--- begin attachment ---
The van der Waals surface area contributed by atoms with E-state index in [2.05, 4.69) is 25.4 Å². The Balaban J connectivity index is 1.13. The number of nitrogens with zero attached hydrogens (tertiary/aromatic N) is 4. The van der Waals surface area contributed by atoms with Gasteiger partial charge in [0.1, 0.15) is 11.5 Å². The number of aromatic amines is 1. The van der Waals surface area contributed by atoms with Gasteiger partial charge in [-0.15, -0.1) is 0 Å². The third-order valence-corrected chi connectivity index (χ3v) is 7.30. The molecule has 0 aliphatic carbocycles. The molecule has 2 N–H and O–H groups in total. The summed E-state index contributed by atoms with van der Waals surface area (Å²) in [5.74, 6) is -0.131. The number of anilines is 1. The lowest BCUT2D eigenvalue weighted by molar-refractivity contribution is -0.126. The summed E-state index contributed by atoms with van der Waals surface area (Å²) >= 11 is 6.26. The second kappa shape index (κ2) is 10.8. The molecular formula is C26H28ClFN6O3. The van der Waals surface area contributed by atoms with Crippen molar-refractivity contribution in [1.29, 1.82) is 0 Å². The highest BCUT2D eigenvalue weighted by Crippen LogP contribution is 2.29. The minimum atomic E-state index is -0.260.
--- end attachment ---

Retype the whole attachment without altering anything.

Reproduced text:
The van der Waals surface area contributed by atoms with E-state index in [2.05, 4.69) is 25.4 Å². The Balaban J connectivity index is 1.13. The number of nitrogens with zero attached hydrogens (tertiary/aromatic N) is 4. The van der Waals surface area contributed by atoms with Gasteiger partial charge in [0.1, 0.15) is 11.5 Å². The number of aromatic amines is 1. The van der Waals surface area contributed by atoms with Gasteiger partial charge in [-0.15, -0.1) is 0 Å². The third-order valence-corrected chi connectivity index (χ3v) is 7.30. The molecule has 0 aliphatic carbocycles. The molecule has 2 N–H and O–H groups in total. The summed E-state index contributed by atoms with van der Waals surface area (Å²) in [5.74, 6) is -0.131. The number of anilines is 1. The lowest BCUT2D eigenvalue weighted by molar-refractivity contribution is -0.126. The summed E-state index contributed by atoms with van der Waals surface area (Å²) >= 11 is 6.26. The second kappa shape index (κ2) is 10.8. The molecular formula is C26H28ClFN6O3. The van der Waals surface area contributed by atoms with Crippen molar-refractivity contribution in [1.29, 1.82) is 0 Å². The highest BCUT2D eigenvalue weighted by Crippen LogP contribution is 2.29. The minimum atomic E-state index is -0.260.